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The New issue of The Gym Press - March 2008 Vol2 Is1

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gracefulone

Guest
I found the part about the Ringlemann effect absolutely fascinating!
 

Valentin

Coach
Coach
Nov 12, 2007
376
USA
Hi

I completely agree, i had never even heard of this "Ringlemann effect " until Warren sumbitted the article. Might have to explore it further.
It does however explain quite a few things..Very cool article.
 
G

gracefulone

Guest
Hi

I completely agree, i had never even heard of this "Ringlemann effect " until Warren sumbitted the article. Might have to explore it further.
It does however explain quite a few things..Very cool article.

Yeah, like how entire teams can completely fall apart!
 

kristilyn73

Active Member
Jan 17, 2008
1,326
Minnesota
I agree! After reading the part about the Ringleman effect. I think I am going to change some of my coaching stratgies. I may have each of my girls work independently in stations. Then I can pull girls aside to work with them individualy.

Also, I have seen meets where all the girls sit with their back to the Beam while each girl competes. I think there might be something to that!
 

Valentin

Coach
Coach
Nov 12, 2007
376
USA
Hi

Interesting what you say about girls having their backs to the beam. I used to work at a club where when i first started the girls previous coach had kind of ingraned in them that scores don't matter. I found that a little hard to accept, having come from a club, where the girls would step over you to see their score. However there was a clear difference in attitude and way of competing between the two groups. I guess its not really accurate to make a comparison, but this year i am going to try to have them focus on performing what they know how, rather then looking at the scores and saying OK i need this, i better now do this this this and that, and i better stick etc...
Will be interesting.

Valentin
 

Tuduri

Member
Oct 1, 2007
118
Campbell, CA
ringleman effect

During competition, my dd's club also has the girls face away from the beam. I always assumed that this was meant to keep each gymnast focused on their own routine and not to dwell on the mistakes(if any) of another gymnast competing before them. I'm not sure we do this with bars or vault. However, I know it doesn't include the floor, as they always watch each others routines there. The beam is so nerve racking(at least for me, the parent)that I can understand the need to really remain focused and face away from the beam.

We only have four girls in my dd's level eight group, so perhaps the ringleman effect is not such a concern there. But there are aspects in group dynamics which can effect any group of athletes small or large, whether it is called the Ringleman effect or otherwise. In any sport you will find one or more individuals can detract from a team effort by affecting both individual performance and group performance. You may have a gymnast who has a bad attitude which affects the mood and performance of her teammates negatively. You may have another gymnast with little dedication to her sport who cheats at conditioning and doesn't give maximum effort in learning a new skill. Sometimes this attitude can be infectious and influence others to perform similarly. And you may have a grouchy coach who won't let his girls smile in the gym and find even a small pleasure in the 4 to 5 hours they practice each day. This can really affect their morale and kill any motivation to endure the long hours of training.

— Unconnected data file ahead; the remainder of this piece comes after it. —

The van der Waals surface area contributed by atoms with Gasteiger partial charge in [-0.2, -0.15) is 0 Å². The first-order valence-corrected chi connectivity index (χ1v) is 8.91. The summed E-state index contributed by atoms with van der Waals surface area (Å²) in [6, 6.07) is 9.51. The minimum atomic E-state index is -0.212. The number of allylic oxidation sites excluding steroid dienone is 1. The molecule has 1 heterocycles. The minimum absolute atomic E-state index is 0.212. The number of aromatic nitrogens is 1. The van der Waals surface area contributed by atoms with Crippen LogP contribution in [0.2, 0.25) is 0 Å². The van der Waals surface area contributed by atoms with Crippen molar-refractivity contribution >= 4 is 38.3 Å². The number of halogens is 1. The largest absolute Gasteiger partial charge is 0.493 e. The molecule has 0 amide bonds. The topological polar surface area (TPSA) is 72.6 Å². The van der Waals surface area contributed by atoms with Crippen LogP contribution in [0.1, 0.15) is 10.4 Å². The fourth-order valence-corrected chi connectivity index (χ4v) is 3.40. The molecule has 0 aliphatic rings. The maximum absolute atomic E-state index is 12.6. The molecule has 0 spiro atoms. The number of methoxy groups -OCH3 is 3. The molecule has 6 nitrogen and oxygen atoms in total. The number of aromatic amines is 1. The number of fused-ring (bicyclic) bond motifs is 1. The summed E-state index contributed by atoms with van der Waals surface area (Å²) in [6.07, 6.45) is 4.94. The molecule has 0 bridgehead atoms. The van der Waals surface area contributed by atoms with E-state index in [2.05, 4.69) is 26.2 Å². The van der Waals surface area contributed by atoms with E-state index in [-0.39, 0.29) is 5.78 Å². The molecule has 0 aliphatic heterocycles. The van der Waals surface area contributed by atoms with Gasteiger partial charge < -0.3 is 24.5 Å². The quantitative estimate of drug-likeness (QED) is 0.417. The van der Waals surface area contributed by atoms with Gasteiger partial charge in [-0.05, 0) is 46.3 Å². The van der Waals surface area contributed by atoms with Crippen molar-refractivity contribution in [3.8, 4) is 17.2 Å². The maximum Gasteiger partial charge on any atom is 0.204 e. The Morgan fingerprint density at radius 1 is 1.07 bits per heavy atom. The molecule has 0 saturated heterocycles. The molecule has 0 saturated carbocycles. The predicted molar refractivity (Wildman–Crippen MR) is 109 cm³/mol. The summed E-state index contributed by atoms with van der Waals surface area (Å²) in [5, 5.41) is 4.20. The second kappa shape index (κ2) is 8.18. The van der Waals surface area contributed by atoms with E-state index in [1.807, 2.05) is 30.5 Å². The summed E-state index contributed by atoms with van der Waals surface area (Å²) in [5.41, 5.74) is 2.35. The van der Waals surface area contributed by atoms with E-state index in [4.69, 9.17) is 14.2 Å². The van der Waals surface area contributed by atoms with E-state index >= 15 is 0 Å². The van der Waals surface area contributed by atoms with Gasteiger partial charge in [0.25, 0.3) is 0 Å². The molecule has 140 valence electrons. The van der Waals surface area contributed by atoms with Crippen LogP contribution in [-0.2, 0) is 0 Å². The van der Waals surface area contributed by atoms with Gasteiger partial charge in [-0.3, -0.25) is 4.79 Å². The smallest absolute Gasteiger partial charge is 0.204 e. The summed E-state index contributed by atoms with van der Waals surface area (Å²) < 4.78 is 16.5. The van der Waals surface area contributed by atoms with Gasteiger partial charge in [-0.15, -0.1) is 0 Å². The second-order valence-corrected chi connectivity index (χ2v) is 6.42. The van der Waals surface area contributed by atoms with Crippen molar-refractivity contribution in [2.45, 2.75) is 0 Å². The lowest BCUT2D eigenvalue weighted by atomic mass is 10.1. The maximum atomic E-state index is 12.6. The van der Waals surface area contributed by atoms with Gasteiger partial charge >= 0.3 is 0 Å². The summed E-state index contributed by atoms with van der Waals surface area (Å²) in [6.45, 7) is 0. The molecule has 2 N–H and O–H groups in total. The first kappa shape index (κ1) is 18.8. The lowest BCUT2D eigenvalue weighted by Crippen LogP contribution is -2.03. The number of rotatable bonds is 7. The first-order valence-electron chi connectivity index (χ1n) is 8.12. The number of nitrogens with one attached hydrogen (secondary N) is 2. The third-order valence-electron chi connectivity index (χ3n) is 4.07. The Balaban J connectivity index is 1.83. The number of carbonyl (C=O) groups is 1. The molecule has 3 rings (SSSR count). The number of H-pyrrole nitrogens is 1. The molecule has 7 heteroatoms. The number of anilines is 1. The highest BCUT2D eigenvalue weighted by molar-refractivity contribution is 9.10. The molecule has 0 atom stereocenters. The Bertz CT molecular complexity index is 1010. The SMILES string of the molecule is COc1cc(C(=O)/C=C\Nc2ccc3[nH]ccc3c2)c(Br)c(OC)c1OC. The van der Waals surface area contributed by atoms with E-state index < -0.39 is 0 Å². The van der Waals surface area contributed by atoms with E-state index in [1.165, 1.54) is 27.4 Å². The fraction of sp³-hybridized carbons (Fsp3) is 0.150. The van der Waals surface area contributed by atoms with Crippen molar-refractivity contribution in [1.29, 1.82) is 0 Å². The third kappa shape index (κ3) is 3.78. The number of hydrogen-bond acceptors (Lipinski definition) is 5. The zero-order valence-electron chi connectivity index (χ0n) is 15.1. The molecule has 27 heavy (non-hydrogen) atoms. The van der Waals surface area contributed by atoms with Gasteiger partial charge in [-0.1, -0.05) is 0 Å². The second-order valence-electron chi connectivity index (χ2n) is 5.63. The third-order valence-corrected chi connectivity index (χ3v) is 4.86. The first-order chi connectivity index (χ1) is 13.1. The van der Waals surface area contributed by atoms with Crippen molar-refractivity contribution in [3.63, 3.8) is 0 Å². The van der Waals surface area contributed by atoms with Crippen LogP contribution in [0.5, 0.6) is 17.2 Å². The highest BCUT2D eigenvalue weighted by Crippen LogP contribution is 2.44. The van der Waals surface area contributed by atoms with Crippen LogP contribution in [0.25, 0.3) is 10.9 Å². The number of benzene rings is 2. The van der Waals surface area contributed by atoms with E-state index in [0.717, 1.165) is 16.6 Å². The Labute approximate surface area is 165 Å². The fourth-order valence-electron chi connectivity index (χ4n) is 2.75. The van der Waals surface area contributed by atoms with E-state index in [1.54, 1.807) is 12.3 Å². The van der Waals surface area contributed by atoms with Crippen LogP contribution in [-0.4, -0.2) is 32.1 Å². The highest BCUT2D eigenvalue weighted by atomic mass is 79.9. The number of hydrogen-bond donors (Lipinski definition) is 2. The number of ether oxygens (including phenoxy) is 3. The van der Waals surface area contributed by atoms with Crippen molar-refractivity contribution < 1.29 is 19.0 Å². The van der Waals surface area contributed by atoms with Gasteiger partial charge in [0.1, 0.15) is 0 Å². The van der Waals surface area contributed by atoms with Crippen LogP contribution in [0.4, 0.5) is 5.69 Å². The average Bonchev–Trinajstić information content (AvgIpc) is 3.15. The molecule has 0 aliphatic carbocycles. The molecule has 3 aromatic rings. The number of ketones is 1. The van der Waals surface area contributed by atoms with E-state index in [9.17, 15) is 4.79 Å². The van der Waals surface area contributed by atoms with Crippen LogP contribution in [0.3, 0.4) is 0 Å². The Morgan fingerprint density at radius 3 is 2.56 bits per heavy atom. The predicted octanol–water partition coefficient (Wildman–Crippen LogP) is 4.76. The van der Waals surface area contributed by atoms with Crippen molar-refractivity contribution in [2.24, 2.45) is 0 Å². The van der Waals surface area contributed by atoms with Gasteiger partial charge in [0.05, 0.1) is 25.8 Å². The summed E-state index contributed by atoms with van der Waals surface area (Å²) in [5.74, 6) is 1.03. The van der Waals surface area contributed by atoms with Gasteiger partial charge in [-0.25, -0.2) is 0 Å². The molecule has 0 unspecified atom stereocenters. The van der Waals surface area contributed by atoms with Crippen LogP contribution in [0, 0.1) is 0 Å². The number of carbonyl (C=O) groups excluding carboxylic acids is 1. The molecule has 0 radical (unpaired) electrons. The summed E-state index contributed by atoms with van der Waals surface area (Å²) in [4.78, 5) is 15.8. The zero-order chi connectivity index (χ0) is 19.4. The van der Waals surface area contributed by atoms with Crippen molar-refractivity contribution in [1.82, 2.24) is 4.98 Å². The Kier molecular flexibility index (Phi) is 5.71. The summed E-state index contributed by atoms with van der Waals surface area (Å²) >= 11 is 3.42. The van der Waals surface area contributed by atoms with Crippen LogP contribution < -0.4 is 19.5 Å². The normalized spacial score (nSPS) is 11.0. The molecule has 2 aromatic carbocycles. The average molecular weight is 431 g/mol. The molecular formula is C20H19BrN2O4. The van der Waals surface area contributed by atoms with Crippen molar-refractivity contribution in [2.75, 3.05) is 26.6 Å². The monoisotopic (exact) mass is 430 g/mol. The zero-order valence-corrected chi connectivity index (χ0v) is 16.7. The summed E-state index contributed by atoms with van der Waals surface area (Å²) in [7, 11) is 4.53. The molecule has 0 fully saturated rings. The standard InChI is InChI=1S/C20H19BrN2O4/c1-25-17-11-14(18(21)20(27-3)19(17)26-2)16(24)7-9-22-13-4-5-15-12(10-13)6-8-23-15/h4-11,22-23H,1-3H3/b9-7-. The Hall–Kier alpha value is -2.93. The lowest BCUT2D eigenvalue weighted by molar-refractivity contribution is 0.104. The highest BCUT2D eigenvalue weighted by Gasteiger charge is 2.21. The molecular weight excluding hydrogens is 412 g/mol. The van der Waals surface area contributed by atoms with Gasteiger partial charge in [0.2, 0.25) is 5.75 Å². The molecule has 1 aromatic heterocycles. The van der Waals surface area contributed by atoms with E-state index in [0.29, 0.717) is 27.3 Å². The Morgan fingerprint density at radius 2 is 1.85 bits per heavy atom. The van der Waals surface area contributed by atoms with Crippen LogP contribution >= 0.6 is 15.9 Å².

These and other variables can affect each athlete's performance and thereby affect the overall team effort. This is especially true in a sport where the athletes play together as a team. But it can also erode the spirit of each gymnast on the team who also competes as an individual athlete. From time to time, both the coach and athlete(s) should openly discuss these issues.

I also like coach Kristilyn 73's ideas on training;seems almost like a mini-private.

Scores matter, but the effort and hard work of the gymnast is more important, I think.
 

lannamavity

Member
Sep 13, 2007
409
way out West
I don't know that the Ringleman Effect is so much something to avoid, as something to be aware of...and even use. The kids have to constantly be competing against eachother to some extent.

The number one rule to deal with it is NOT to become the gymnast's friend...and don't make life in the gym about anything more than gymnastics.
 

Valentin

Coach
Coach
Nov 12, 2007
376
USA
he number one rule to deal with it is NOT to become the gymnast's friend...and don't make life in the gym about anything more than gymnastics.
I dont know if this is so true..Personally i feel that you have to be friends with the gymnast, but you have to be a professional friend when at the gym. You and the gymnast are there to both do a job. The first and foremost responsibility of the coach is to teach i believe, but to do this the gymnast must trust you, and respect you. If they don't respect you then really its all in vain... and i think as a result most coaches turn to intimidation. The scare tactics are much easier, anyone can yell and scream and scare kids into doing what you want them to do, then to earn their respect and attention.